Updated from 11:30 a.m.
filed for Chapter 11 bankruptcy protection Monday, less than a month after Wall Street cut off the struggling mortgage firm's credit.
The Irvine, Calif., lender said in a press release that it agreed to sell some assets, including its mortgage-servicing platform, for $189 million. New Century will slash 3,200 jobs, reducing its workforce by 54%. New Century said the cuts will serve "to better align the company's cost structure with the current operating environment and to properly size these businesses in preparation for possible sale."
Shares of New Century, which fetched $50 last year before being delisted from the NYSE last month, dropped a nickel Monday to $1.01.
The news comes as the business of lending to homebuyers with poor credit histories has ground to a halt amid a spike in delinquencies and defaults on recent loans.
New Century is "not the first and they certainly not the last" lender to go bankrupt, says Peter Schiff, president of brokerage firm Euro Pacific Capital in Darien, Conn. "All sorts of sort of lending institutions have been lending money to people who can't possibly pay them back."
Increased subprime borrower defaults began to upend New Century in the weeks after its March 2 announcement that its accounting was under investigation by federal prosecutors. Its warehouse lenders began squeezing the mortgage lender by asking it to cover margins of more than $150 million and then ultimately cutting its lines of credit, according to its bankruptcy documents.
As its lenders either foreclosed or took control of the cash flow from the loans New Century financed, the financial noose began to tighten, creating a liquidity crunch that ultimately pushed it over the edge.
On Monday, New Century said it agreed to sell certain loans and residual interests in certain securitization trusts to Greenwich Capital for $50 million. It also agreed to sell its servicing assets and servicing platform to Carrington Capital Management for $139 million.
"The decision to pursue the sale of the company's assets and operations through the bankruptcy process was a difficult but appropriate decision for our Board to make," said CEO Brad Morrice. "This was a very hard step for me personally and clearly not the outcome I would have preferred. However, given the sudden and significant challenges facing our industry and New Century specifically, bankruptcy is the best means available to allow the company's assets and operations to be sold through an orderly process."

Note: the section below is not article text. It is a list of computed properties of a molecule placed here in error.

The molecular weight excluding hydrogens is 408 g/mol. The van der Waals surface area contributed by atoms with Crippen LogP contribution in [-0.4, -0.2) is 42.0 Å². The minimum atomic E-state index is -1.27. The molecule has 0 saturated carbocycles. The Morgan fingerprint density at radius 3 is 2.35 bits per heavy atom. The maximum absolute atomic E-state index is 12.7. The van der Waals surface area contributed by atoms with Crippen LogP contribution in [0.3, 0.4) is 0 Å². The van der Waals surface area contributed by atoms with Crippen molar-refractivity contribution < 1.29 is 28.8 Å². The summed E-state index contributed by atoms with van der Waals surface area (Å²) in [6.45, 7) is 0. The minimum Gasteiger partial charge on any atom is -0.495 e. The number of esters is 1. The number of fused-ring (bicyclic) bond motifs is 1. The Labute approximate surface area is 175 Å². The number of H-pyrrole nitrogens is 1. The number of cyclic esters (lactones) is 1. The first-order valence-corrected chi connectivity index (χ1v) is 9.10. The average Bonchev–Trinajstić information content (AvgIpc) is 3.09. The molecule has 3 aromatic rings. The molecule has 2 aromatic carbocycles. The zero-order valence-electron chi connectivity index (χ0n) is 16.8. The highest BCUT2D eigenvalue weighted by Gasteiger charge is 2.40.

The bankruptcy is meant to allow New Century to downsize its operations, reduce expenses and sell off pieces of its mortgage operation. New Century says via its adviser Lazard Freres that it attempted to "aggressively" market portions of its operations. Any sales now will be subject to bankruptcy court approval.
New Century's planned asset sales will be a critical part of its attempt to garner whatever value remains in its lending operation. New Century is pushing a rapid timetable because it believes it will exhaust its financings within a month and a half, the bankruptcy filing says.
New Century said Monday that
and Greenwich Capital agreed to provide $50 million in debtor-in-possession financing, subject to court approval, with the potential to expand the financing to $150 million.
The financing is explicitly provided to allow New Century to it sell its business. It will be provided in two tranches: a working capital tranche A and tranche B component, which will be used, in part, to repay funds obtained from Citigroup Realty.
The debt is secured by various assets including a pool of mortgages with a face value of about $173 million as well as mortgage-backed securities, about $113 million in state and federal income tax refunds New Century is hoping to get and a limited partnership interest in Carrington Investment Partners.
Rates on the tranche A portion of the DIP are London Interbank Offering Rate plus 2.75% and will jump up to 4.75% over LIBOR, should New Century default on any payment. The mortgage lender also has to pay an additional rate of 2% if it opts to increase the CIT debt package.
The deterioration of so-called subprime credit quality has hammered shares in New Century rivals such as
( NFI) and
( LEND). New Century's rivals took another hit Monday when a lender in the supposedly higher-quality Alt-A market
warned of weakening results.
"This is not a subprime problem," Schiff says. "It's an
adjustable-rate mortgage problem. It's a lax lending standard problem. As all these mortgages reset and families are seeing their largest expense go up, that means a lot of consumption that has been going on is going to have to stop."